5. Stir the brewing plant fertilizer once a day if possible. Bubbles should appear when you stir it. This is a good sign; it means that it’s fermenting! The bubbles didn’t appear with me until after four days.
6. After one to three weeks the fermentation process should be complete. You’ll know that the mixture is ready when bubbles cease, as it were, after stirring.
7. Strain the nettle solids from the mixture. I strained it using a mesh strainer into this unused drink dispenser. I used this drink dispenser since I didn’t have any buckets with lids around and I wanted to avoid buying something new. If you do have a bucket with a lid – or anything similar – go for that. The ‘leftover solids’ are ideal for your compost pile! The stinging nettle plant fertilizer will keep for around six months.
8. When you plan to use the plant fertilizer for your garden, you will have to dilute it with water. It is recommended that you use one part fertilizer to 10 parts water for watering plants, and 1:20 for direct foliar application (with a spray bottle).
Direct foliar application means that the fertilizer is applied directly to the plant’s leaves as opposed to putting it in the soil. Why would you do that? A plant takes nutrients through the leaf much quicker than it does through the root and stem. Foliar application can be beneficial when a plant is suffering from certain nutrient deficiencies. However, it’s not meant to be a substitution for healthy soil. Another good benefit of this technique is that the smell of the plant fertilizer works as a strong insect repellent.
Only apply this plant fertilizer about once every month.
9. Last but not least, it’s important to remember that not all plants will benefit from this particular plant fertilizer. I will admit, I have researched online which plants will benefit from this plant fertilizer and it was a bit confusing. Different things were being said.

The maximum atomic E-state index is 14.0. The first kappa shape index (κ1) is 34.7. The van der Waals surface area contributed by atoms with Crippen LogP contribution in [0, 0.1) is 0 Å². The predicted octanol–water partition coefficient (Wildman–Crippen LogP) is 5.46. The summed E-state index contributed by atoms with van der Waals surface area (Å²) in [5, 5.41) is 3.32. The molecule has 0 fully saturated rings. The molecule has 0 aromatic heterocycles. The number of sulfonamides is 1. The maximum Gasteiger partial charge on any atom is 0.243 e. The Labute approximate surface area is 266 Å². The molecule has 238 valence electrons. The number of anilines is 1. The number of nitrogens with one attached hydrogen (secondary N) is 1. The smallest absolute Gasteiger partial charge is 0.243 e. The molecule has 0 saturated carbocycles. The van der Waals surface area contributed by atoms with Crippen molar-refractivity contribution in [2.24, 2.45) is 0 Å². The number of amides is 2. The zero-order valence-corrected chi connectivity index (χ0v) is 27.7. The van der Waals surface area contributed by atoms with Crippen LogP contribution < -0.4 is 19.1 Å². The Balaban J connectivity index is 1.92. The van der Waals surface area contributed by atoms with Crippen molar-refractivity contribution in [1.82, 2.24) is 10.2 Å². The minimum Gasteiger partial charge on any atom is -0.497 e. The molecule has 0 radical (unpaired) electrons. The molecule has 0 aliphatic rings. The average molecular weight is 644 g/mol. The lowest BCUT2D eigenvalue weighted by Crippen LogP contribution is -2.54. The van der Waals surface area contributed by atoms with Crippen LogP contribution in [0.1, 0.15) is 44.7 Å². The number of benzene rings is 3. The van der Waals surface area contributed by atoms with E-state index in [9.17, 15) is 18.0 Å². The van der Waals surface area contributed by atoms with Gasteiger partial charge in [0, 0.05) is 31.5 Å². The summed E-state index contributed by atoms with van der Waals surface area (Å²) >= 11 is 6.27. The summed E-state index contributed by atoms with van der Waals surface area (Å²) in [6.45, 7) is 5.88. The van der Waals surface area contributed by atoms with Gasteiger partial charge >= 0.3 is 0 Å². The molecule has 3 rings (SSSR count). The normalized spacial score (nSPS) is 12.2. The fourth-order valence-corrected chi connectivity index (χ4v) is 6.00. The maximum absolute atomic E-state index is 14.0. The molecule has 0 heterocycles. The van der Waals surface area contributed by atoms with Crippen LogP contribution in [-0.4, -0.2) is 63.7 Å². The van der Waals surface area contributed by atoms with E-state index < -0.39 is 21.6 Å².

The following statement on this website seems to sum it up well; it works best on leafy plants and heavy feeders. Heavy feeders are for example: sunflowers, aubergine, peppers, tomatoes, corn, cucumbers, cantaloupes, pumpkins, gourds, winter squash, courgette and all types of melons.
Another website added to it: This fertilizer works best on plants that have a high demand for nourishment such as fruit trees and bushes, roses, annuals and perennial flowering plants. It works for tomatoes, leeks, brassicas, cucumbers and courgettes. However, it is not meant for beans, peas, onions, potatoes and root vegetables.
The third and last website I am going to refer to added: Your ornamental and crop plants will profit from this, without the necessity of using chemical additives… Only for the usage with salads, peas, cabbage or vegetables the usage of stinging nettle manure is not suited.
Guess what… I added it to my lettuce before I found that last bit of information! Oops! Let’s hope they don’t die. It has become clear to me that the use of this plant fertilizer will be a bit of a learning curve. I will make sure to keep you up to date if I learn anything new!
Do share in the comments if you have any clear sources on which plants can handle this plant fertilizer. Also, are you going to give this plant fertilizer a go? Or have you already made it before?